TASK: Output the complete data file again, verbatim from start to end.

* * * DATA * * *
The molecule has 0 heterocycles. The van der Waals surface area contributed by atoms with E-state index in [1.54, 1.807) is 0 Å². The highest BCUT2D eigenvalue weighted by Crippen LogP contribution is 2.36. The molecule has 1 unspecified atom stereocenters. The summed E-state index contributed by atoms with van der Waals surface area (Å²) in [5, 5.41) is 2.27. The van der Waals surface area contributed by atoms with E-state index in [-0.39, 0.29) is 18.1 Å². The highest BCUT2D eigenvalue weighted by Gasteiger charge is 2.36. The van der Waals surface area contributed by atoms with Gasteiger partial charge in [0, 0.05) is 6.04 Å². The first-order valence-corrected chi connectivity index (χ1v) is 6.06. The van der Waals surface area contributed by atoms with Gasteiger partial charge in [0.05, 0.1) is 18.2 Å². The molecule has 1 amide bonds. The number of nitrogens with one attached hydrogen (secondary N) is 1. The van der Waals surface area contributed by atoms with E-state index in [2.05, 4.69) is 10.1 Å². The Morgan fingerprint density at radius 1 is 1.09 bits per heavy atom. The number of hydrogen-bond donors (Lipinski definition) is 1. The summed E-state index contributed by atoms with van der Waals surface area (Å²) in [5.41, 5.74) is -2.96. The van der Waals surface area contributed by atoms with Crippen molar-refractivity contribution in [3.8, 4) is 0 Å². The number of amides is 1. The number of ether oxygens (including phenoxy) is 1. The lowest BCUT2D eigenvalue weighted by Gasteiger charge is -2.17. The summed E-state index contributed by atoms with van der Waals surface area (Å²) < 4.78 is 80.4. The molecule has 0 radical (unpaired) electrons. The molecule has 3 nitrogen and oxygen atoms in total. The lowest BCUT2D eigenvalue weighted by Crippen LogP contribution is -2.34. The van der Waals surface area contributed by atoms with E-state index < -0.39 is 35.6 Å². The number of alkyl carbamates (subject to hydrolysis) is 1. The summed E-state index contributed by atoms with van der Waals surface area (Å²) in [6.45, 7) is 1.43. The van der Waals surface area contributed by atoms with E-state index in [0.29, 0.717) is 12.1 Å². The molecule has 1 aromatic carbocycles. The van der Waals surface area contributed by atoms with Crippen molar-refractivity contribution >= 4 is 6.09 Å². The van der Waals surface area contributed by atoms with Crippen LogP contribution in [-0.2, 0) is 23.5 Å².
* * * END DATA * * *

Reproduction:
The molecule has 0 heterocycles. The van der Waals surface area contributed by atoms with E-state index in [1.54, 1.807) is 0 Å². The highest BCUT2D eigenvalue weighted by Crippen LogP contribution is 2.36. The molecule has 1 unspecified atom stereocenters. The summed E-state index contributed by atoms with van der Waals surface area (Å²) in [5, 5.41) is 2.27. The van der Waals surface area contributed by atoms with E-state index in [-0.39, 0.29) is 18.1 Å². The highest BCUT2D eigenvalue weighted by Gasteiger charge is 2.36. The van der Waals surface area contributed by atoms with Gasteiger partial charge in [0, 0.05) is 6.04 Å². The first-order valence-corrected chi connectivity index (χ1v) is 6.06. The van der Waals surface area contributed by atoms with Gasteiger partial charge in [0.05, 0.1) is 18.2 Å². The molecule has 1 amide bonds. The number of nitrogens with one attached hydrogen (secondary N) is 1. The van der Waals surface area contributed by atoms with E-state index in [2.05, 4.69) is 10.1 Å². The Morgan fingerprint density at radius 1 is 1.09 bits per heavy atom. The number of hydrogen-bond donors (Lipinski definition) is 1. The summed E-state index contributed by atoms with van der Waals surface area (Å²) in [5.41, 5.74) is -2.96. The van der Waals surface area contributed by atoms with Crippen molar-refractivity contribution in [3.8, 4) is 0 Å². The number of amides is 1. The number of ether oxygens (including phenoxy) is 1. The lowest BCUT2D eigenvalue weighted by Gasteiger charge is -2.17. The summed E-state index contributed by atoms with van der Waals surface area (Å²) < 4.78 is 80.4. The molecule has 0 radical (unpaired) electrons. The molecule has 3 nitrogen and oxygen atoms in total. The lowest BCUT2D eigenvalue weighted by Crippen LogP contribution is -2.34. The van der Waals surface area contributed by atoms with E-state index < -0.39 is 35.6 Å². The number of alkyl carbamates (subject to hydrolysis) is 1. The summed E-state index contributed by atoms with van der Waals surface area (Å²) in [6.45, 7) is 1.43. The van der Waals surface area contributed by atoms with E-state index in [0.29, 0.717) is 12.1 Å². The molecule has 1 aromatic carbocycles. The van der Waals surface area contributed by atoms with Crippen molar-refractivity contribution >= 4 is 6.09 Å². The van der Waals surface area contributed by atoms with Crippen LogP contribution in [-0.2, 0) is 23.5 Å².